#SeniorSeminar: Gabrielle & “The Constraints of Identity in ‘Buffy the Vampire Slayer’”

Thu, 03/09/23
Gabrielle Camp

My name is Gabrielle, and I am a senior hoping to graduate this spring semester. I transferred to Florida State University in 2020 specifically for its Classics department. But when I got to Tallahassee, I saw all the History classes that were offered and heard a lot of good things about the professors. So, after a semester, I added History as a second major. I like Classics but I am really passionate about History.

For me, History is a way of telling stories and looking at how other people have told stories. I enjoy reading about these different ways of interpreting the past: the history of History.

I like American post-World War II history. I am interested in the social changes that followed the war, especially to do with sexuality and gender. In the senior seminar with Dr. Mooney, I began to work on 1990s feminism. I realized that I like the whole stretch of history from just after WW II to the turn of the millennium. What intrigues me is how different gender and sexuality movements have evolved during this period.

For the senior seminar, I decided to look at “Buffy the Vampire Slayer,” the TV series. I focused specifically on the third season that ran from September 1998 to September 1999. I loved watching Buffy as a child, and it was wonderful being able to use my passion for my senior thesis.

In “Buffy the Vampire Slayer,” Buffy has no one who understands her precarious attempts at balancing her schoolwork, social life, and vampire slaying. She is Othered from her friends and family because of her supernatural strength and responsibilities of being the Vampire Slayer. In season three, we are introduced to Faith, who is another Slayer. Faith is everything Buffy is not; she is confident in her sexuality, she breaks rules, and she even joins forces with the Big Bad Guy of season three.

While I was rewatching the show at home, we were discussing in class the changing expectations of women in the 1990s and early 2000s. The big idea in feminism at the time was that of choices. The idea was that women had choices about who they want to be, and as long as they were doing the choosing, all the choices were acceptable. In practice, however, a lot of women were shamed for the choices they made. Not only that, but because of their social background, class, or race might not have had the opportunity to make choices at all.

In the show, the characters of Faith and Buffy are set up as opposites because Faith made bad choices, and Buffy made good ones. Faith is made out to be sexually promiscuous, and while she is never explicitly said to be gay, she is queer-coded through her actions with Buffy. Buffy, however, is more restrained. This framework ignores that Buffy had a whole support network of friends helping her, while Faith was isolated and abandoned. Even at the time, some fans picked up on the fact that the two girls did not have the same advantages. Others did not, and kept advancing the ‘you have choices’ narrative, both in response to the show and in real life.

On the surface, season three of “Buffy the Vampire Slayer” was just the period when Buffy had competition from Faith, her evil and sexually empowered counterpart. The whole show is marketed to be a super empowering feminist piece – but it is created by a man, and a lot of the audience is male. Many of its storylines are about Buffy following certain roles and not going outside of the norms in sexuality and gender. But you also see how Faith tests and goes beyond the acceptable social and sexual boundaries, and what the consequences for doing that are.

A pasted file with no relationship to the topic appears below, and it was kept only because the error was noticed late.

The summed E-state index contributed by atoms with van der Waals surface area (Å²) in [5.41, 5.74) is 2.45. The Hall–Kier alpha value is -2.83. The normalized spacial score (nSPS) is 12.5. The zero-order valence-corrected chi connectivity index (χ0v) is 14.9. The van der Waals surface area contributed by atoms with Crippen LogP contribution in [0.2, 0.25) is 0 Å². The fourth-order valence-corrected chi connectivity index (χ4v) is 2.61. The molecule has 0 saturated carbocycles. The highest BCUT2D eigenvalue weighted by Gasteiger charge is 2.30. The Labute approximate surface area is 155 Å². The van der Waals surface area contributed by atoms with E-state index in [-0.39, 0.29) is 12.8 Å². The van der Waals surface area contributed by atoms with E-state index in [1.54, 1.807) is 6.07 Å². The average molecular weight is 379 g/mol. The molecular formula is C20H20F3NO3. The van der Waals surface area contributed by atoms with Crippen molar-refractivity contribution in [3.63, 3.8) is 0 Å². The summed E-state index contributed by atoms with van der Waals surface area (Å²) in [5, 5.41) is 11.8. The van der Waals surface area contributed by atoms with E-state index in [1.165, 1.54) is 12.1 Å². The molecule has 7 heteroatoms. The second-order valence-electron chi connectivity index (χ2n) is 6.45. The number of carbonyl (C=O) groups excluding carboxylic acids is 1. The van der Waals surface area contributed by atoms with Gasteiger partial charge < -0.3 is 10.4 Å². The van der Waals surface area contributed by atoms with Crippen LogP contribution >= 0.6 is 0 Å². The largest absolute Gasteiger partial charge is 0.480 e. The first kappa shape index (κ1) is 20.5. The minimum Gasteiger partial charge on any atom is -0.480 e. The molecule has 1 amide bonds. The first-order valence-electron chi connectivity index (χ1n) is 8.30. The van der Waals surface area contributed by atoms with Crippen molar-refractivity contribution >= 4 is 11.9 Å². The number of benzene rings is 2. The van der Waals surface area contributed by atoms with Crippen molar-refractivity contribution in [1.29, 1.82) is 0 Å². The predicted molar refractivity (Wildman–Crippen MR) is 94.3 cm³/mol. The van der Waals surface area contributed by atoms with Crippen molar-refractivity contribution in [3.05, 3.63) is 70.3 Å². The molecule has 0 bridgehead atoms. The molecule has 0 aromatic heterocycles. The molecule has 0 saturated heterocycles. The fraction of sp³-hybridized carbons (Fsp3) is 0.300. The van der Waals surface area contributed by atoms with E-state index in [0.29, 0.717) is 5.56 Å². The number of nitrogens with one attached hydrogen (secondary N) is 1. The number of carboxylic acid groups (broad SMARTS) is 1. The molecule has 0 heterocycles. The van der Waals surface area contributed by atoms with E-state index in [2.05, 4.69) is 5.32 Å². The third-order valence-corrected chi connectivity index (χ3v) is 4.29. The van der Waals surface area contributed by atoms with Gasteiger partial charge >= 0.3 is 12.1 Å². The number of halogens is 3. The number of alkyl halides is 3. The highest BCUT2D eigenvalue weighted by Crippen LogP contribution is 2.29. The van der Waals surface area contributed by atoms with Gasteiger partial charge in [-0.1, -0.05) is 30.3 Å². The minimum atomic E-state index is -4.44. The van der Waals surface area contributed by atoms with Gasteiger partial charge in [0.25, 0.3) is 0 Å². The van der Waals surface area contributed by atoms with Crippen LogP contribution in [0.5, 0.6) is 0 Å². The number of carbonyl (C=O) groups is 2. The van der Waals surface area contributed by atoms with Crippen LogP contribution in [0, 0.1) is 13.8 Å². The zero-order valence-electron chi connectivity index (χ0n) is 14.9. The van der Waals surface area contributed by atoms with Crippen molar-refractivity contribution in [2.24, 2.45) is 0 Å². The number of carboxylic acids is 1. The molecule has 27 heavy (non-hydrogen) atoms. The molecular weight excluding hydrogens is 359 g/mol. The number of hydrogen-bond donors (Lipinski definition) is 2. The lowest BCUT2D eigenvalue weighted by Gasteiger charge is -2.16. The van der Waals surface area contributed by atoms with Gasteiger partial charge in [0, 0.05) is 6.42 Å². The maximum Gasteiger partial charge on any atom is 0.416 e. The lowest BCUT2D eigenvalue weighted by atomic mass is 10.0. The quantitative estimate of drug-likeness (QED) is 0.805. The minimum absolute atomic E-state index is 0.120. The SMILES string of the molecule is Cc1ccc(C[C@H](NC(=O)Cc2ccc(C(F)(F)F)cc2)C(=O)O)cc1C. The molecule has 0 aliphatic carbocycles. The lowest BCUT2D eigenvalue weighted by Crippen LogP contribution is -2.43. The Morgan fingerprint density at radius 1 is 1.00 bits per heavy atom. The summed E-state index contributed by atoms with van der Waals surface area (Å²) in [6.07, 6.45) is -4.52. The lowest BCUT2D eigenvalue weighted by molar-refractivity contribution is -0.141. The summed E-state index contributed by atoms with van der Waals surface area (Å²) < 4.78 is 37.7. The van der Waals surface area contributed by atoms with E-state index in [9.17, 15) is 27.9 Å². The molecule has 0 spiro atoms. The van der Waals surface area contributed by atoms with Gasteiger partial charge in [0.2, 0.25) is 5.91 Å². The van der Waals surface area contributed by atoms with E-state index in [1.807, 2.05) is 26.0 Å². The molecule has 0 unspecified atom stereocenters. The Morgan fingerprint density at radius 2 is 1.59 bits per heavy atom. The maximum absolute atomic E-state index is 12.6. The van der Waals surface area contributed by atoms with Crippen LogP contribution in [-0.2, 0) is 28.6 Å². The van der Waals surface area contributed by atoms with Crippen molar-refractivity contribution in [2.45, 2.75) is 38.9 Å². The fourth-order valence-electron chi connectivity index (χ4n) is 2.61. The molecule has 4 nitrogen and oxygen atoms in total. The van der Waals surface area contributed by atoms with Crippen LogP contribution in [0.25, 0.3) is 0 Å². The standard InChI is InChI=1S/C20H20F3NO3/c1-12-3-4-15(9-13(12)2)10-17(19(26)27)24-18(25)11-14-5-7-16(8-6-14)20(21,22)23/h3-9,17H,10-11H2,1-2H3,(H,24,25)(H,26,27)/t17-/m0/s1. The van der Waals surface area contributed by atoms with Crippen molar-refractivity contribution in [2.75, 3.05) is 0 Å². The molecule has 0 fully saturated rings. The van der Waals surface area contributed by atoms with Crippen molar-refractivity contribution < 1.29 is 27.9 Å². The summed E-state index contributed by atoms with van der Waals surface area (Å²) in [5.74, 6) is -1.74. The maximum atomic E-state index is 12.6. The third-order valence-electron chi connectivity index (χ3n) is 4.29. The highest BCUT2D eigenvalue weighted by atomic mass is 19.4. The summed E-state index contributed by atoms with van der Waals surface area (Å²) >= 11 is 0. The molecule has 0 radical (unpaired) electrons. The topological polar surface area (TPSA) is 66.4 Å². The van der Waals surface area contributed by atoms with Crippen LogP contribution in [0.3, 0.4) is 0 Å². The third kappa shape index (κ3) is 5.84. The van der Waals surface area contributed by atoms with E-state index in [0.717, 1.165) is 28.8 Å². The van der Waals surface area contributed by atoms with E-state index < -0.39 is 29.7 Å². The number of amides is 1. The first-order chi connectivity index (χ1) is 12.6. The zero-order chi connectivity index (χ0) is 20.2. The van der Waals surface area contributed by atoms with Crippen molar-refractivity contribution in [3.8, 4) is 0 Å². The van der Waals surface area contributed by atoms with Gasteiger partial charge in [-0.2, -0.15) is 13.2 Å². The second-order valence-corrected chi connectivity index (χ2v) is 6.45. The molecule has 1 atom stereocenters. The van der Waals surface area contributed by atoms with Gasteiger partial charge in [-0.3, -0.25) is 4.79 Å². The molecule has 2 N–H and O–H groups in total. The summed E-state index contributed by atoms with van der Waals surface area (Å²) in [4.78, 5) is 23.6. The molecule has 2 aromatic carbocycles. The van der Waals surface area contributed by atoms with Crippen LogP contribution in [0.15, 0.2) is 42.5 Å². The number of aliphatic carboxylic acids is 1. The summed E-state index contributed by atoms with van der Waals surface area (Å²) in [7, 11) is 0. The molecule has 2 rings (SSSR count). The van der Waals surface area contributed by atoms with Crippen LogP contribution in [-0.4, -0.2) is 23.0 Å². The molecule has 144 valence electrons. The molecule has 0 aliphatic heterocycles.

What we see in the show is a reflection of real life. At the time, in addition to the false idea of choices for women, there was the ‘Don’t ask, don’t tell’ rule for service personnel in the military. You could only be gay and in the military if you did not tell anyone that you were gay. There were very specific rules for how people outside of normative society can exist, and that is mirrored in the show.

Initially, I had wondered if I should work on a project that was more closely connected to my Honors in the Major topic, which is about the development of lesbian communities through the Women’s Army Corps during WWII. Ultimately, I decided that I wanted a different topic to focus on. What helped me decide to work on Buffy was that we were reading an article in class on her, and I kept thinking: “No, that’s not right. That’s not right either.” The author of the piece was mixing things up in the context of the show but also in the broader historical context. I got so frustrated reading it, that I said: “I can do better.”

I had just finished watching the third season, when I started my senior seminar work. The episodes were fresh in my mind, and I knew which ones I needed for my project.  Then I combed the internet for other sources. I found old internet forms and chatrooms, and past interviews with the cast, and blogs run by fans. Some of the blogs, from 1999 and the early 2000s, were very detailed and opinionated, and that allowed me to see what people were thinking at the time.

There is a lot of scholarship on Buffy. A lot of it is from the time when the TV show aired, so it was interesting to see what people were writing about Buffy right after it had come out. I did not necessarily agree with many of the conclusions that people were drawing in these secondary works. Partly, that is because a lot of academic books on Buffy were written immediately after the show was aired, partly because a lot of people were fans and loved the show. But they credited Buffy with being this impactful TV series that helped girls stand up and be empowered. Buffy is a blonde, conventionally attractive, upper-middle class girl, while Faith has darker hair and makeup and is coded as lower class. Faith is also put in a coma at the end of the third season, which conveys the message: “Girls, you can do what you want, as long as you don’t behave like that.”